Although meeting with an experienced Phoenix wrongful death attorney is imperative if your loved one has been killed due to the negligence of another, it is also important that you have resources in order to educate yourself on the negligence of others.


What Forms of Compensation Can be Recovered in an Arizona Wrongful Death Lawsuit?

The Lamber Goodnow legal team evaluates the details of each wrongful death case to make sure that each family is receiving the damages that they deserve. In Arizona, the current recommended jury instructions list the elements of damages that may be recovered in a...


It is unfortunate that some accidents can cause catastrophic injuries, up to and including deaths.

When fatalities happen because of the negligence or intentional actions of other people or entities, certain family members of the decedents may file civil lawsuits against the parties that are responsible for causing the deaths of their loved ones. This area of law falls under tort law, and the lawsuits are civil actions.

Here are some frequently asked questions about wrongful death.

Q: What is a wrongful death case?

A: A claim involving a death caused by negligence, recklessness, or intentional acts is a type of personal injury lawsuit that can be filed when someone is killed as a result of the actions of somebody else. Under A.R.S. § 12-611, the death of a person that is caused by the neglect or wrongful conduct of another person or entity gives rise to the ability to file a death action against the person or entity that is responsible. People are able to file lawsuits if the person who died would have been able to file a personal injury claim if he or she had not succumbed to his or her injuries.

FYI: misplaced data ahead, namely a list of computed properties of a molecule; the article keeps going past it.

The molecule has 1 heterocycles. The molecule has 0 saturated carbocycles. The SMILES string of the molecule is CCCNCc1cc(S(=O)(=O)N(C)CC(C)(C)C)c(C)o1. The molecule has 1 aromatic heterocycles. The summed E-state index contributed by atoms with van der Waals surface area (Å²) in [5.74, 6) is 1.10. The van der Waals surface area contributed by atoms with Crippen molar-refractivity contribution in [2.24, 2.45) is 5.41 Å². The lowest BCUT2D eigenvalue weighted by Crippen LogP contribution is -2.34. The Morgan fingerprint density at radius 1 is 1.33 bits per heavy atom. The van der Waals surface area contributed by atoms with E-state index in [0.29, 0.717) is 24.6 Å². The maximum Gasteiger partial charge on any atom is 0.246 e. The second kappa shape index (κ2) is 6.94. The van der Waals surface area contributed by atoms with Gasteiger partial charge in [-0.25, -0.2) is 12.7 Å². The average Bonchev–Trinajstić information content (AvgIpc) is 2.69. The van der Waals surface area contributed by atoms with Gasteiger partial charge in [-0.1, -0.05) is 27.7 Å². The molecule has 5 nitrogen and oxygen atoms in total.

Historically, when people died, the ability to file tort claims for the wrongs that were done to them died with them. The common law did not recognize the ability of a person to file an action against someone else who was responsible for the death of a loved one. Legislatures across the U.S. recognized that this was inherently wrong and enacted statutes to allow certain family members to file lawsuits against the parties who are responsible for the deaths of their loved ones. This means that death actions in the U.S. are statutory creations. Like other states, Arizona has codified the ability to file this type of tort lawsuit in its statutory laws.

Q: Who is allowed to file a lawsuit involving a death?

A: A death action cannot be filed by just anyone. Under A.R.S. § 12-612, only specific people can file a lawsuit against a defendant who caused the death of their loved one. The lawsuit must be filed by and for the benefit of the following parties:

  • The surviving spouse
  • A surviving child of the decedent
  • The guardian or parent of the decedent
  • The personal representative of the decedent on behalf of the surviving spouse, child, or parent
  • The personal representative of the estate on the estate’s behalf if none of these people survive the decedent

In general, this list of people who are allowed to file a lawsuit will move in order of precedence from a surviving spouse down to the personal representative. If a party with more precedence exists, he or she must file the lawsuit. For example, if the deceased person left behind both a spouse and a child, the spouse should file the lawsuit.

Q: Do you have to pay income taxes on awards or settlements in cases involving death?